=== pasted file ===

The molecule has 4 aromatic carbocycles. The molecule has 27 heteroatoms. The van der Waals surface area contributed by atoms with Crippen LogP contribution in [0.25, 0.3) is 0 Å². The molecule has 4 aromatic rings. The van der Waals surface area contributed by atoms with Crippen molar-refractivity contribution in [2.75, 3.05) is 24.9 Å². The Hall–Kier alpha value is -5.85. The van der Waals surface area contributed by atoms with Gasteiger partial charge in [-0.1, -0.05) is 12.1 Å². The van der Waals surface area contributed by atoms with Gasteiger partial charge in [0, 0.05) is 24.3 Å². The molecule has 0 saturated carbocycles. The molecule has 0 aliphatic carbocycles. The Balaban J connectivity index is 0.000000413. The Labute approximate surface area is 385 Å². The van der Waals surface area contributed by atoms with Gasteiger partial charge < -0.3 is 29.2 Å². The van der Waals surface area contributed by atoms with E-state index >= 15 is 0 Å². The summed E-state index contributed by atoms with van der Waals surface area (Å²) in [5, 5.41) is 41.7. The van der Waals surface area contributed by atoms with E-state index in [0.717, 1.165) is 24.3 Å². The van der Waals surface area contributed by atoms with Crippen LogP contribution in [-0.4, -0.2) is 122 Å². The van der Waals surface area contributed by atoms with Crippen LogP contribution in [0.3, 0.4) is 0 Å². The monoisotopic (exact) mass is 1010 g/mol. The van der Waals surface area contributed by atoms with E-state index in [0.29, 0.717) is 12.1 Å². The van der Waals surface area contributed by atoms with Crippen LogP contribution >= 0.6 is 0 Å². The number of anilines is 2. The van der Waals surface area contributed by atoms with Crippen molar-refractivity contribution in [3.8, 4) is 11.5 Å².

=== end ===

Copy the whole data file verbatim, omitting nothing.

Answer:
The molecule has 4 aromatic carbocycles. The molecule has 27 heteroatoms. The van der Waals surface area contributed by atoms with Crippen LogP contribution in [0.25, 0.3) is 0 Å². The molecule has 4 aromatic rings. The van der Waals surface area contributed by atoms with Crippen molar-refractivity contribution in [2.75, 3.05) is 24.9 Å². The Hall–Kier alpha value is -5.85. The van der Waals surface area contributed by atoms with Gasteiger partial charge in [-0.1, -0.05) is 12.1 Å². The van der Waals surface area contributed by atoms with Gasteiger partial charge in [0, 0.05) is 24.3 Å². The molecule has 0 saturated carbocycles. The molecule has 0 aliphatic carbocycles. The Balaban J connectivity index is 0.000000413. The Labute approximate surface area is 385 Å². The van der Waals surface area contributed by atoms with Gasteiger partial charge < -0.3 is 29.2 Å². The van der Waals surface area contributed by atoms with E-state index >= 15 is 0 Å². The summed E-state index contributed by atoms with van der Waals surface area (Å²) in [5, 5.41) is 41.7. The van der Waals surface area contributed by atoms with E-state index in [0.717, 1.165) is 24.3 Å². The van der Waals surface area contributed by atoms with Crippen LogP contribution in [-0.4, -0.2) is 122 Å². The van der Waals surface area contributed by atoms with Crippen LogP contribution in [0.3, 0.4) is 0 Å². The monoisotopic (exact) mass is 1010 g/mol. The van der Waals surface area contributed by atoms with E-state index in [0.29, 0.717) is 12.1 Å². The van der Waals surface area contributed by atoms with Crippen LogP contribution >= 0.6 is 0 Å². The number of anilines is 2. The van der Waals surface area contributed by atoms with Crippen molar-refractivity contribution in [3.8, 4) is 11.5 Å².